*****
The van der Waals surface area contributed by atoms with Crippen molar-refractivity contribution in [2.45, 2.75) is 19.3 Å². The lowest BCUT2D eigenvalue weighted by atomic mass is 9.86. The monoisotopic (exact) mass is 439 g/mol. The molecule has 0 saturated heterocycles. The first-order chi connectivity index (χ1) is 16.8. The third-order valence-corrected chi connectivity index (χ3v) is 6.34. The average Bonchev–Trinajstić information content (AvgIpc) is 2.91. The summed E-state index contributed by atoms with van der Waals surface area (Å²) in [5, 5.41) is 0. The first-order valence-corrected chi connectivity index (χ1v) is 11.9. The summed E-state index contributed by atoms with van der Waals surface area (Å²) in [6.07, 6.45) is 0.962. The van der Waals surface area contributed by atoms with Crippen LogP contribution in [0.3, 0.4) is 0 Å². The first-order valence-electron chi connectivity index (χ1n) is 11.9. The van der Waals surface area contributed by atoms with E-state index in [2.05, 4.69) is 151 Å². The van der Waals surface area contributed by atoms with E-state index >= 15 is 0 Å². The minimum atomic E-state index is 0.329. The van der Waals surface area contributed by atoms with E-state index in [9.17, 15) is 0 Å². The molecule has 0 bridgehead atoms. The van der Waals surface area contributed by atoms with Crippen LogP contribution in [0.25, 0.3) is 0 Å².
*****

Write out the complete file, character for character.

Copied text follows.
The van der Waals surface area contributed by atoms with Crippen molar-refractivity contribution in [2.45, 2.75) is 19.3 Å². The lowest BCUT2D eigenvalue weighted by atomic mass is 9.86. The monoisotopic (exact) mass is 439 g/mol. The molecule has 0 saturated heterocycles. The first-order chi connectivity index (χ1) is 16.8. The third-order valence-corrected chi connectivity index (χ3v) is 6.34. The average Bonchev–Trinajstić information content (AvgIpc) is 2.91. The summed E-state index contributed by atoms with van der Waals surface area (Å²) in [5, 5.41) is 0. The first-order valence-corrected chi connectivity index (χ1v) is 11.9. The summed E-state index contributed by atoms with van der Waals surface area (Å²) in [6.07, 6.45) is 0.962. The van der Waals surface area contributed by atoms with Crippen LogP contribution in [0.3, 0.4) is 0 Å². The first-order valence-electron chi connectivity index (χ1n) is 11.9. The van der Waals surface area contributed by atoms with E-state index in [2.05, 4.69) is 151 Å². The van der Waals surface area contributed by atoms with E-state index >= 15 is 0 Å². The minimum atomic E-state index is 0.329. The van der Waals surface area contributed by atoms with E-state index in [9.17, 15) is 0 Å². The molecule has 0 bridgehead atoms. The van der Waals surface area contributed by atoms with Crippen LogP contribution in [0.25, 0.3) is 0 Å².